“Purdue already has a highly successful entrepreneurial system, but it is ready to take the next giant leap,” said PRF President Brian Edelman. “Scott will move this program to that goal by connecting C-level suite executives to entrepreneurs to project and office managers and help us further develop an extraordinary space where people connect and develop ideas and collaborate on solutions.”

Henderson comes to the foundation from Sandbox Communities, an Atlanta-based company he formed four years ago where he created social environments in commercial and university research parks and innovation districts.

He will be doing similar work for Purdue, focusing particularly on the Discovery Park District, a 400-acre, $1 billion project that will include laboratories, advanced manufacturing facilities, offices, retail shops, restaurants, housing, green space, trails and an airport.

Greg Deason, the foundation’s senior vice president for entrepreneurship and place making, said Henderson’s extensive experience in identifying and attracting entrepreneurs and startups was a key factor in hiring him. “Scott has shown through his work at Sandbox Communities, Georgia Tech and elsewhere that he is a world-class connector of people,” Deason said. “He is an entrepreneur, a marketer and has created dynamic social environments that blend corporate and university environments.”

Henderson will join Purdue on Jan. 7. He succeeds Dan Hasler, who in September was named Purdue’s executive vice president for communication.

Source: Purdue Research Foundation News

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•  The University of Wyoming (UW) has chosen seasoned patent attorney Henry Nowak to serve as director of technology transfer and business resources. In his new role, Nowak will lead UW’s efforts to provide faculty, staff, students and regional entrepreneurs with the guidance and resources necessary to identify, promote and protect intellectual property with high commercial potential.

Nowak most recently served as a tech transfer manager at North Dakota State University, where he was responsible for intellectual property evaluation, marketing, licensing and other activities related to the university’s technology portfolio. He has filled similar roles at the University of North Carolina at Chapel Hill, Utah State University and Colorado State University.

“He has a depth and range of experience that will serve UW and Wyoming well as the university works with the state and ENDOW (Economically Needed Diversity Options for Wyoming) to stimulate entrepreneurial activities and the shepherding of ideas with market potential into the business world,” says Ed Synakowski, UW vice president for research and economic development.

Source: UW News

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Express license used by DoD gets deals done at breakneck speed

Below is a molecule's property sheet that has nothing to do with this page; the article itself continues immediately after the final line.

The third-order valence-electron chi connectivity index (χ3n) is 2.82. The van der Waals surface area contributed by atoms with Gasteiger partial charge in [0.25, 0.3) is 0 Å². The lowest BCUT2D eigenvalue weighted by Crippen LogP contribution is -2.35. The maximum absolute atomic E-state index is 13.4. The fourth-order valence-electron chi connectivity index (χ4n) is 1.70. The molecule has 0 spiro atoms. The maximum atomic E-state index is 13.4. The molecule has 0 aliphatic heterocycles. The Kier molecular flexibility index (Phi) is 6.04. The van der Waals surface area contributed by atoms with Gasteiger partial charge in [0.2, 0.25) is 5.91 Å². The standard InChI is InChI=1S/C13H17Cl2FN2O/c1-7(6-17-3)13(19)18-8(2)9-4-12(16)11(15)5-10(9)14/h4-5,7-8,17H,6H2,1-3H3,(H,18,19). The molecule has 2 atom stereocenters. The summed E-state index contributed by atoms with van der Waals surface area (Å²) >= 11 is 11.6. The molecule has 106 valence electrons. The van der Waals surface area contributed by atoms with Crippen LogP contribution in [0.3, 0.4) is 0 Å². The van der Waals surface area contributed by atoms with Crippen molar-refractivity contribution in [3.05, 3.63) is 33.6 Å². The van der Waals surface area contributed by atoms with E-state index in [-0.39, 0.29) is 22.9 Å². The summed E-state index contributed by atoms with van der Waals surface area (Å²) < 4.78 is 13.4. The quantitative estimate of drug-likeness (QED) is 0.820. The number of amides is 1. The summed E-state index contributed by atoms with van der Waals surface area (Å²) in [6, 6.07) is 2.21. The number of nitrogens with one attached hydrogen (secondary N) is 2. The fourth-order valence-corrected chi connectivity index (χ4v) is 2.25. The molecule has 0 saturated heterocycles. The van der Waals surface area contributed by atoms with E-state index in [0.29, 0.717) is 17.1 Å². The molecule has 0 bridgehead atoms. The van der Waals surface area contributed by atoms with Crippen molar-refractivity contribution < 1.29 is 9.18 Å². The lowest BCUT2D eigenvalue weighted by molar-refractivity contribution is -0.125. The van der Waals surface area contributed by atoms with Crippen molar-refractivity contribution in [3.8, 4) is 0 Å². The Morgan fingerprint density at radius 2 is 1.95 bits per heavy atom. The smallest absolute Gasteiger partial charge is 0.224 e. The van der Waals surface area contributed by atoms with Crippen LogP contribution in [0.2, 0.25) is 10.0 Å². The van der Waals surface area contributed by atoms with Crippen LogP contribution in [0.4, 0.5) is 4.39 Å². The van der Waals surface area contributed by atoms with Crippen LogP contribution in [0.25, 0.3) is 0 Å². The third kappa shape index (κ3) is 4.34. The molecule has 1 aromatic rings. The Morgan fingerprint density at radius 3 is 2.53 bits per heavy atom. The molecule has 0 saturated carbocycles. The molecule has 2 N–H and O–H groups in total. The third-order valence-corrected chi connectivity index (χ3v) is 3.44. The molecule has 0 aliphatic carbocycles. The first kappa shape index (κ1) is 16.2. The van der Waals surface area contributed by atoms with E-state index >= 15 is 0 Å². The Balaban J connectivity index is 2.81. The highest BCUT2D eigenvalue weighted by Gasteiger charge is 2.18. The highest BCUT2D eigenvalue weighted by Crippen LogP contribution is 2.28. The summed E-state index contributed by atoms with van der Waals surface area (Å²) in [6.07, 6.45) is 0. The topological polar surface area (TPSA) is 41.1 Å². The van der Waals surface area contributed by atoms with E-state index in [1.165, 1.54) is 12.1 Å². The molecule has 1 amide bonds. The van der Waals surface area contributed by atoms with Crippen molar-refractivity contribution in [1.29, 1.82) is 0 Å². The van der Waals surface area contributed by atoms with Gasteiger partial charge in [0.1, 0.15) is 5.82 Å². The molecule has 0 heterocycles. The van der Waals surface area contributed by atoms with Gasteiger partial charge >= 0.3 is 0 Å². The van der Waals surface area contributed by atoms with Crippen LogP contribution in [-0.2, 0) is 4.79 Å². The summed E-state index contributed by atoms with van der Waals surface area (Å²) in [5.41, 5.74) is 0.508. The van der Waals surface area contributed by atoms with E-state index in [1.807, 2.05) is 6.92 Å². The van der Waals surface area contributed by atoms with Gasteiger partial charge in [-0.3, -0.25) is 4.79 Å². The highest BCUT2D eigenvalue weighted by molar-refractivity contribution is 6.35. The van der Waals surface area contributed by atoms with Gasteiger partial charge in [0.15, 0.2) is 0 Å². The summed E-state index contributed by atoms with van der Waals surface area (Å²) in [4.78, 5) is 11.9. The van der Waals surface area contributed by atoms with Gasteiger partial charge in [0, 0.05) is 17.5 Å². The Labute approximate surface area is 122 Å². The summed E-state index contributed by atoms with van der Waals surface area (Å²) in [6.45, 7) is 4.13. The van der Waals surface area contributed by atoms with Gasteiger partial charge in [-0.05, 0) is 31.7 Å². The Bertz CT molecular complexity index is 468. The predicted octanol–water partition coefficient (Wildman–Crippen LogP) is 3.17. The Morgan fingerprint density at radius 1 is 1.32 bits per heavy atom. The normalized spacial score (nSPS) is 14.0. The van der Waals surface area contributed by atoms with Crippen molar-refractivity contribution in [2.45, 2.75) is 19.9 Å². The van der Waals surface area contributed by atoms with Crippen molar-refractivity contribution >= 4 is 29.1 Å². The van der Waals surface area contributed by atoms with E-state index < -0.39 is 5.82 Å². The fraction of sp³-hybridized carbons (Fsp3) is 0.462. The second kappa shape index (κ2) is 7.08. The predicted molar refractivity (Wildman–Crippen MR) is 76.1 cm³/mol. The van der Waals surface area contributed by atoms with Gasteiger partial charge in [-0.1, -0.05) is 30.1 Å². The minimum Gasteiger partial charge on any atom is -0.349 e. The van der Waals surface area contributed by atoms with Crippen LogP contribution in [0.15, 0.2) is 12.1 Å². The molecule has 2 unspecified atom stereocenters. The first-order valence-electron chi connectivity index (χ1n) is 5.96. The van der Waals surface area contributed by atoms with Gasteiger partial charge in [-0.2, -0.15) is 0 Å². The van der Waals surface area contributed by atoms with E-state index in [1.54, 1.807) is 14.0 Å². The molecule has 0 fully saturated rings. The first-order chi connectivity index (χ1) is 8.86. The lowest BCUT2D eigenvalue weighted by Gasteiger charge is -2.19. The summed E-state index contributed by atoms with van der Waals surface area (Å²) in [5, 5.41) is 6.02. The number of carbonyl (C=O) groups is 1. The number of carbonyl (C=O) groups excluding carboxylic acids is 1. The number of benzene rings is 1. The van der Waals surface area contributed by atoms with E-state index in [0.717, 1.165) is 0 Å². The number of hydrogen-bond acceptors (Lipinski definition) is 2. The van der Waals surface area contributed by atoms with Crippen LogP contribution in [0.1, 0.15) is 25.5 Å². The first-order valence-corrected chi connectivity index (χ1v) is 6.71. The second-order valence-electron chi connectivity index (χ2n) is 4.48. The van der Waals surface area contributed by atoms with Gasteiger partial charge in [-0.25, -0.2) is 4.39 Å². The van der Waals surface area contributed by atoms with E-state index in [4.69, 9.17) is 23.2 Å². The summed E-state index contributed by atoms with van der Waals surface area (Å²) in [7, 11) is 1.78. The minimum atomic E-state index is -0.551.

By Jesse Schwartz
Published: December 4th, 2018

The only difference between the express license built by TechLink for the Department of Defense (DoD) and the form they previously used for licensing is that it is faster — much faster. “We are able to have fully executed licenses in 13 working days,” reports Austin Leach, PhD, CLP, TechLink’s associate director for defense programs.

And yet, Leach says, “the agreement itself is no different from the standard patent license agreement the Army or Navy uses. [It includes] all of the standard clauses of a conventional license agreement; it is not shortened or unsophisticated.” (TechLink, a center within Montana State University’s Office of Research and Economic Development, is a DoD partnership intermediary that specializes in marketing and licensing DoD technology to the commercial industry.)

Joseph Gordon, the Air Force’s tech transfer & transition director, confirms that deals are getting done without sacrificing a fully fleshed out agreement. “All terms from a standard Air Force patent license agreement are included,” he says. “We use common royalty terms, but the government never takes an equity position.”

So where does the speed come from? “Some express licenses are no-cost, some are simplified,” Leach observes. “For DoD, [the speed comes from] moving the process online.”

The application process is also online, and once completed it is used to populate the license agreement, he explains. “The system itself auto-populates the agreements,” he says.

The U.S. government requires that applicants submit a commercialization plan, he continues. “The questions asked online are the components, so once applicants submit a formal application document – a PDF — we can be sure the applicant meets the requirements necessary for a lab to grant a license.”

“The TechLink system allows online application, document review, and facilitates communication with the applicant,” adds Gordon. “All the information we need to make a license grant determination is contained in one easily accessible, shared location.”

The other difference with the TechLink model, Leach says, is that DoD can offer more than just non-exclusive licenses. “They could be partially exclusive field of use or exclusive,” he says. “There are previously decided costs based on level.”

A detailed article on the TechLink express license appears in the November issue of Technology Transfer Tactics. To subscribe and access the full article, along with the publication’s entire 11-year archive of best practices and success strategies for TTOs, CLICK HERE.

The Streamline Your Agreements distance learning collection provides detailed guidance on “express” and “ready-to-sign” licensing programs that you can adapt for your own TTO. For complete details, CLICK HERE >>